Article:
Allegheny Institute: Privatizing Airport Parking: Will it Fly?

Member Group : Allegheny Institute

Policy Brief
An electronic publication of
The Allegheny Institute for Public Policy

June 11, 2009
Volume 9, Number 34

Elected officials’ talk of turning publicly-owned assets over to the private sector under long-term lease agreements to generate large up-front payments seems to be in vogue in Pennsylvania. The state proposed such an arrangement for the Pennsylvania Turnpike; earlier this year, the City of Pittsburgh proposed leasing parking garages and lots to generate funds for debt and pensions; and now the Allegheny County Chief Executive has floated the idea of turning parking at Pittsburgh International Airport over to the private sector to pay off the facility’s $475 million debt.

The airport parking proposal is a good idea that needs to be explored. Its 13,000 spaces generate $22 million annually, money that goes to meet the Allegheny County Airport Authority’s (ACAA) expenses and help hold down fees charged to the airlines.

The proposal would trade off that revenue stream in exchange for an up-front
payment that would pay some or all of the outstanding debt. Local experts have
suggested that the ACAA might get 15 to 20 times the annual revenue. If that
estimate is accurate the lease could fetch $300 million to $440 million.

According to officials at the ACAA the proposal has not yet come up for discussion by their board in a formal meeting. Under a 1999 Transfer Agreement the County leased the airport to ACAA for 25 years (with two additional 25-year extensions at the ACAA’s discretion) and with that transfer came "all land, buildings, fixtures, improvements, structures." according to the County Controller’s Financial Report.

Thus, since the current lease has 15 years left, in order to enter into a long-term agreement ACAA would have to guarantee that it will exercise its option to extend its lease with the County.

Above all it means the ACAA will have to take the ball and run with it should the proposal get serious. They would have to solicit bids, requests for proposal, and award any eventual contract.

From the perspective of the Federal Aviation Administration (FAA), privatization of parking would be permissible under its Privatization Pilot Program; they likely would look more favorably upon the proposal if the parking structures were leased and the proceeds restricted to airport use. An outright sale of land (on which the parking sits) or structures coupled with a diversion of funds from airport uses would likely run afoul of FAA stipulations, much as the proposed tolling of Interstate 80 violates provisions of the pilot program for tolling interstates.

There is very little U.S. experience in wholesale airport privatization under the FAA Pilot program: only Stewart Airport in New York was fully privatized according to the 2008 Reason Foundation Privatization Report. Proposals for Chicago’s Midway Airport and New Orleans’ Armstrong International were never implemented. But there is plenty of experience wherein the private sector runs airport parking. A long-term lease with a private vendor would spell out rates, maintenance, and security details.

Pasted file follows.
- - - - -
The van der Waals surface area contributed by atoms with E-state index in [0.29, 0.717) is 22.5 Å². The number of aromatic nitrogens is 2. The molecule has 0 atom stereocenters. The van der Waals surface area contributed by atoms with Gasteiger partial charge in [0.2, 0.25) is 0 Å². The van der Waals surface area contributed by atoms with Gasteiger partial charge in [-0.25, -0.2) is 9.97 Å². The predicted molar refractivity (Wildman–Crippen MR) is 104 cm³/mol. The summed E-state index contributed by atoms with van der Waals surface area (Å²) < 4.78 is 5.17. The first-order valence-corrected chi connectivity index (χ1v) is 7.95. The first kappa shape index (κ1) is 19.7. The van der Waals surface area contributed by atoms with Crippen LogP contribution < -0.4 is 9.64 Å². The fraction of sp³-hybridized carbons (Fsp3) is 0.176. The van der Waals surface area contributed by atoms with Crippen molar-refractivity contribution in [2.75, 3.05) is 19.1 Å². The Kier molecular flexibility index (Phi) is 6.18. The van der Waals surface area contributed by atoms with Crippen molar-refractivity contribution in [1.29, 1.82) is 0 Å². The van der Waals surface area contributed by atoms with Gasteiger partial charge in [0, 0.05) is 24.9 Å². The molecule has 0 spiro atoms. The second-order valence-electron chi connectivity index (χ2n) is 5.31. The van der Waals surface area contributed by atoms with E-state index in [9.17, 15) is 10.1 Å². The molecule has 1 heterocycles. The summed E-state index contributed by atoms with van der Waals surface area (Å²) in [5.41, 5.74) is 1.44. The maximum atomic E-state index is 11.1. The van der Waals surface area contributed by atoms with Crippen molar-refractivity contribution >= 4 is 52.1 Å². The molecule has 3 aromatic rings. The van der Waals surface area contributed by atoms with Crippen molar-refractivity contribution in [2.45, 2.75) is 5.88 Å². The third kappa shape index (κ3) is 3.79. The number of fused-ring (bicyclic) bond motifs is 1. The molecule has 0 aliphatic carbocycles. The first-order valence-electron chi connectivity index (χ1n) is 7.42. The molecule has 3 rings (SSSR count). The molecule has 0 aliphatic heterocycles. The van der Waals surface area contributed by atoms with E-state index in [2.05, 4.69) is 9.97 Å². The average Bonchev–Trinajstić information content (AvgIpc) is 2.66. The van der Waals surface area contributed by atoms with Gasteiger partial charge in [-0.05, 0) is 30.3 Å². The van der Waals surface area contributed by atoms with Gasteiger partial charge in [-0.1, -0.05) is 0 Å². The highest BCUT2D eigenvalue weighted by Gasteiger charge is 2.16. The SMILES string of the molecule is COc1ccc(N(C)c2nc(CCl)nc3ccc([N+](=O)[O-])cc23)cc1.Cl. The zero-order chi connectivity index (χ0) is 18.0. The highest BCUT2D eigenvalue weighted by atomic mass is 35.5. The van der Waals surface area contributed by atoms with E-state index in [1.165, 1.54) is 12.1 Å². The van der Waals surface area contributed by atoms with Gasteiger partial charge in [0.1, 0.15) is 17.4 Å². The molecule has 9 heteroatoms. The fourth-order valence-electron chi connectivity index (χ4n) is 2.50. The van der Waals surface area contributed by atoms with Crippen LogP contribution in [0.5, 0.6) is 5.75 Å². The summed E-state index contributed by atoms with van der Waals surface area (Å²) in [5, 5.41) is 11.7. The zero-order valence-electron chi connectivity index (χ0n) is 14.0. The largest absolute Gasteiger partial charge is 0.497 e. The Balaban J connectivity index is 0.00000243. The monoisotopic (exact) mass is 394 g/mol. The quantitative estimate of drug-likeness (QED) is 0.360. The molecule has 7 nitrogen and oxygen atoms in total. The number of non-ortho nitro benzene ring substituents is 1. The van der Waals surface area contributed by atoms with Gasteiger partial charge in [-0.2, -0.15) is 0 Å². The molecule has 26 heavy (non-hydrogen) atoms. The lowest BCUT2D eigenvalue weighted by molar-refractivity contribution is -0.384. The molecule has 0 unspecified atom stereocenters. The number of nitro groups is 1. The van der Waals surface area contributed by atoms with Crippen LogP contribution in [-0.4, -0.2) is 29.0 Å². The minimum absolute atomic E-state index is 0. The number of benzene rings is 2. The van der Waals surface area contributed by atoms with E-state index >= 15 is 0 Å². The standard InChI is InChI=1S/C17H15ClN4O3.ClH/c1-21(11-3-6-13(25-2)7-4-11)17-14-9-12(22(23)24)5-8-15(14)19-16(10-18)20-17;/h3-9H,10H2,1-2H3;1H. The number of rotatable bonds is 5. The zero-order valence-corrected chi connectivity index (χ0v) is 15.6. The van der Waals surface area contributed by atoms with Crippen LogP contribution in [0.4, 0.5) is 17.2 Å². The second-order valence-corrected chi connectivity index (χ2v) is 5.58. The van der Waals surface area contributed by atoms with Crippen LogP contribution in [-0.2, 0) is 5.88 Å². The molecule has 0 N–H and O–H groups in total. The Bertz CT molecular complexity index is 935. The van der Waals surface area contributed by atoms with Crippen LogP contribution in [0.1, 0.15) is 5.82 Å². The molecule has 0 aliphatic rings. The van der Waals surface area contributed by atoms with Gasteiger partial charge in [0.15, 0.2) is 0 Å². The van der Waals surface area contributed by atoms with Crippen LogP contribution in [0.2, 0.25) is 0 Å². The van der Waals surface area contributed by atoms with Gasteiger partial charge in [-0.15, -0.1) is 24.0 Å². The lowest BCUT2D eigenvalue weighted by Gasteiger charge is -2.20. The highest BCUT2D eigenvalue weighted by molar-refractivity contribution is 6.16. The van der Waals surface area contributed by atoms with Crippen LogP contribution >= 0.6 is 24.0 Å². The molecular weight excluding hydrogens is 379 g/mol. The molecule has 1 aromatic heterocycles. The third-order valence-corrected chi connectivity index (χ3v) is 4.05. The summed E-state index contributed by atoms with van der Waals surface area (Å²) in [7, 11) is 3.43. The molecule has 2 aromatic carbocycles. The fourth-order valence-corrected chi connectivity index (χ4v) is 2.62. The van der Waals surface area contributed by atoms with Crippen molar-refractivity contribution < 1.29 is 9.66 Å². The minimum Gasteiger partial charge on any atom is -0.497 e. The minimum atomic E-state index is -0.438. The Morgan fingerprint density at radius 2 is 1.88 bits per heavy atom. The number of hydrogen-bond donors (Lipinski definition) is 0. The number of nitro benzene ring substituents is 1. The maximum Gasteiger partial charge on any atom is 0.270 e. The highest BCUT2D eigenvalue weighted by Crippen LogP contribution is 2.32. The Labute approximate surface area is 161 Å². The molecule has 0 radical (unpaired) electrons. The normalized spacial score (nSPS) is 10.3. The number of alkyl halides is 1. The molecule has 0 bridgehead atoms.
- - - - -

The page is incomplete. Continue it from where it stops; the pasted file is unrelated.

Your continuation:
Substantial impacts will be felt should the airport parking deal materialize. Much will hinge on how much money the deal brings in. If it produces $500
million-sufficient to pay off the entire debt-then there has to be a decision of what to do with the $110 million in gaming money set aside by the Legislature for the airport debt. Recall that the County intercepted the first $40 million of that disbursement and now the remainder is supposed to flow to the ACAA to service bond debt. Erasing the debt means there will have to be a discussion on what becomes of the gaming money. Would the Legislature reallocate the money to other uses?

If the deal brought in less than the hoped for amount, then a different
consideration has to be made. The Chicago Midway deal mentioned earlier was a
privatization of the entire airport-a $2.5 billion deal that would have netted the City of Chicago $900 million up front. Allegheny County’s proposal is just for the parking garages, so there may be some over-estimation of what the County could net.

Certainly $200 million or so would be a significant infusion of cash and, coupled with the gaming dollars, would go a long way in reducing the long term debt of the airport. But forfeiting the $22 million annual stream of revenue would make that a difficult decision.

Where the idea goes from here is uncertain. The County’s previous proposal to have the private sector involved in the park system, an idea that was studied nearly two years ago, has yet to produce a management agreement for any of the parks’ assets.

And the economy has been blamed for the Midway deal falling apart. Still, the Chief Executive is to be congratulated for this proposal. It is heartening to see leaders looking to the private sector to help solve government’s financial problems.


Eric Montarti, Senior Policy Analyst
Jake Haulk, Ph.D., President


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